Follow Your Renal Diet Restrictions For A PreDialysis Diet

Posted on Nov 27, 2011 | 0 comments

Kidney Diet Helps with Planning MealsControl Kidney Disease with Renal Diet Restrictions

Kidneys are the major filtration organs and they remove electrolytes, excess fluids and wastes from your body effectively.  Kidney disease endangers the smooth functioning of kidneys. Following a renal diet is a nutrition therapy and it is highly beneficial for people with kidney diseases to follow the renal diet restrictions to meet the needs of their body. Renal diet restrictions are helpful for reducing the amount of stress put on kidneys. It is also effective for preventing electrolyte disturbances and fluid through correct meal plans.

Importance of Renal Diet Restrictions

Patients with chronic kidney disease must make some changes in their diet to maintain a balance of fluid, minerals and electrolytes. This is helpful for restricting salt, phosphorous, potassium, and protein as well as and getting enough calories. Diet change is inevitable if you need to be put on dialysis, and by following the renal diet restrictions during the period prior to dialysis. Waste products cannot be expelled completely with dialysis alone. Most of the dialysis patients urinate very little. This leads to the building up of excess fluid in lungs, heart and ankles. Therefore, a pre-dialysis diet is inevitable for removing waste products effectively from your body. At the same time, renal diet restrictions should not affect your health adversely. If you do not consume enough calories daily, it may leads to breakdown of body tissues, because your body needs the correct balance of protein and other components.

Foods In Renal Diet Restrictions Help with Pre-Dialysis Diet Needs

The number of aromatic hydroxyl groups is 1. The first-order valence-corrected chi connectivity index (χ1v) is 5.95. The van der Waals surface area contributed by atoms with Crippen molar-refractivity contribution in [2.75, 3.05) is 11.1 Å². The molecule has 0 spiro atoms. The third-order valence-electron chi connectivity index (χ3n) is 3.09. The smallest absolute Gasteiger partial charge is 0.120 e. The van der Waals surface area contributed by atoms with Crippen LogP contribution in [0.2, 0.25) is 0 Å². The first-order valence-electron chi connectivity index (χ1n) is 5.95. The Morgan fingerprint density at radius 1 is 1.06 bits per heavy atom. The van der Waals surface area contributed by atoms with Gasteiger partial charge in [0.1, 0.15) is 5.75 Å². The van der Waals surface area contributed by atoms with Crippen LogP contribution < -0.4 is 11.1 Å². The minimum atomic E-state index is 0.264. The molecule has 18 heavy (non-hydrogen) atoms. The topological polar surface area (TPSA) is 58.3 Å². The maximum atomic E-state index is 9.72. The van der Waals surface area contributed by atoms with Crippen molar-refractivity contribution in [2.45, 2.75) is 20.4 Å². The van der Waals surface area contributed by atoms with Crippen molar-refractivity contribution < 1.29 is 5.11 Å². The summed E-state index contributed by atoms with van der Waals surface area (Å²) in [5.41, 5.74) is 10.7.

Fluids

Kidneys are responsible for removing excess fluids from blood and excrete it through urine. Kidneys fail to remove fluids properly if they are damaged. It leads to the accumulation of fluids in your body and causes increased blood pressure and tissue swelling. Renal diet restrictions help to reduce the intake of daily fluid to meet your needs but not too much to cause problems. You should closely follow any fluid restrictions that your doctor or dietitian gives you and make sure that you know what foods are considered fluid.

Carbohydrates

Though carbohydrates provide energy, the consumption of foods with high carbohydrates is not good for people who are overweight or have diabetes. Your pre-dialysis diet must contain less protein than you probably are used to and you may be tempted to fill up on carbohydrates. So, you should include more unprocessed vegetables, grains, breads and fruits in your diet. It is helpful for providing energy, vitamins, minerals and fiber in your body.  The less these foods are processed, the more they retain the valuable nutrients of vitamins, minerals and fiber that are important in a renal diet with restrictions.

Protein